I’ve mentioned before that I want to love the Psalms more than I actually love the Psalms. I can see that God has given us a treasure chest of Scriptural riches here, I know many folks who find these parts of the Bible to be an endless source of spiritual refreshment. But I always have trouble getting into them. (This is especially problematic when praying the Liturgy of the Hours, which is based on the Psalms.)
I am well aware that the problem is with me, and not with the Holy Bible. I also suspect that this issue is related to my general inability to appreciate poetry, which probably comes from my tendencies to be overly analytical. I would like to be able to deepen my appreciation for these timeless verses, and am hoping that you guys can give me some advice that will help me get a clue.
To elucidate my problems, let me give you an example of what it’s like when I pray a psalm. Let’s take Psalm 64 (my interior dialog in italics):
HOW JEN PRAYS PSALM 64
Hear me, my God, as I voice my complaint;
protect my life from the threat of the enemy.
Voice my complaint! Yes! Boooooy, do I have a few complaints. And, uhh, I didn’t know it was okay to classify others as “enemies,” but there are some folks who are on my last nerve right now. Protect me from them!
Hide me from the conspiracy of the wicked,
from the plots of evildoers.
They sharpen their tongues like swords
and aim cruel words like deadly arrows.
They shoot from ambush at the innocent;
they shoot suddenly, without fear.
Totally! Yes! It’s like the psalmist was reading the comments to that big anti-Catholic conspiracy theory forum that linked to me yesterday, where they compared my intelligence to that of common houseplants and ended up arguing amongst themselves about which one of them hates me the most. Cruel words like deadly arrows indeed! Isn’t it awful?! Are you hearing this, Lord?
They encourage each other in evil plans.
Oh, man, totally.
They talk about hiding their snares;
they say, “Who will see it?”
That’s right — God sees your trash talking, fools!
They plot injustice and say,
“We have devised a perfect plan!”
Surely the human mind and heart are cunning.
Amen to that.
But God will shoot them with his arrows;
they will suddenly be struck down.
[Imagining that one guy who openly wished that my death will come sooner rather than later: When he goes to write a new update on the thread, his keyboard catches on fire as part of God’s wrath!]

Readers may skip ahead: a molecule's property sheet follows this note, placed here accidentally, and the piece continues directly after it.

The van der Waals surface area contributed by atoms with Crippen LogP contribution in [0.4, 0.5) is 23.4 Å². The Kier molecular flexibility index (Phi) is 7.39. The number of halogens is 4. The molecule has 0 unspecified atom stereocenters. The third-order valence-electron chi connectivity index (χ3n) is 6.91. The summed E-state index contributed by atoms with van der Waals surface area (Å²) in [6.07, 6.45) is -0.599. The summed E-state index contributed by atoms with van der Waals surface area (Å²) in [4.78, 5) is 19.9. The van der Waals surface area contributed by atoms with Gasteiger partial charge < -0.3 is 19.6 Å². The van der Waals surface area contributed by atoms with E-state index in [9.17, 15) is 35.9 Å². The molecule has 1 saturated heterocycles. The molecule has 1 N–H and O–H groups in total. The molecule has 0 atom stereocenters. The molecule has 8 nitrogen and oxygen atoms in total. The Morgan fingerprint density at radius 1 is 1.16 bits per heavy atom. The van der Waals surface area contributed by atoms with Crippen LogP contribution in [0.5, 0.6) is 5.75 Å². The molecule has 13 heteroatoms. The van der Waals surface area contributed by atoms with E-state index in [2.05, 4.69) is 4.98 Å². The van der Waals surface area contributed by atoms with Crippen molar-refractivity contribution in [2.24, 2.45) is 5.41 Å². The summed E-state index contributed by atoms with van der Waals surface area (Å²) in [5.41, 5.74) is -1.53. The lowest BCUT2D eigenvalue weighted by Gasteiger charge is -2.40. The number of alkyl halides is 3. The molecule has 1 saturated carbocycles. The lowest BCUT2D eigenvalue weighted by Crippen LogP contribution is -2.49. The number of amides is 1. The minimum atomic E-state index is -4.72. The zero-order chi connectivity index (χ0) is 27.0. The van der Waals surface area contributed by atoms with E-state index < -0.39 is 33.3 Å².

He will turn their own tongues against them
and bring them to ruin;
all who see them will shake their heads in scorn.
Yes. More of this, please. In fact, I’d love a little more detail about how this “everyone sitting around and scorning my enemies” thing works.
All people will fear;
they will proclaim the works of God
and ponder what he has done.
The righteous will rejoice in the Lord
and take refuge in him;
all the upright in heart will glory in him!
Hurray! [Imagining The Righteous, a.k.a. me, rejoicing in the Lord, while the Enemy, a.k.a. those who have annoyed me, having been smote and scorned.]
I’m doing it wrong.
I’m neither a Scripture scholar nor a spiritual director, but I’m pretty sure that you’re not supposed to walk away from the Psalms convinced of your own righteousness and other people’s awfulness. I haven’t checked the Catechism on this, but I think we’re not supposed to ask God to strike down our enemies, or hope to see them ridiculed by others — I’m not sure that we’re really supposed to think of other people as enemies at all.
Undoubtedly part of the problem is that I’m making it too personal, and forgetting here that prayer is not all about me. Perhaps I should read these words and think only of what was going on with the psalmist, or turn my heart towards all who have ever felt this way. And maybe I’m just not reading it as poetry, which is likely since, as I said above, I’ve never felt like I “get” poetry (which is weird since I’m a big music lover — feel free to speculate about what’s going on there.)
Anyway, I’m hoping to get some words of wisdom from you all. Any practical tips from how this overly literal, hard-headed person can learn to love the Psalms?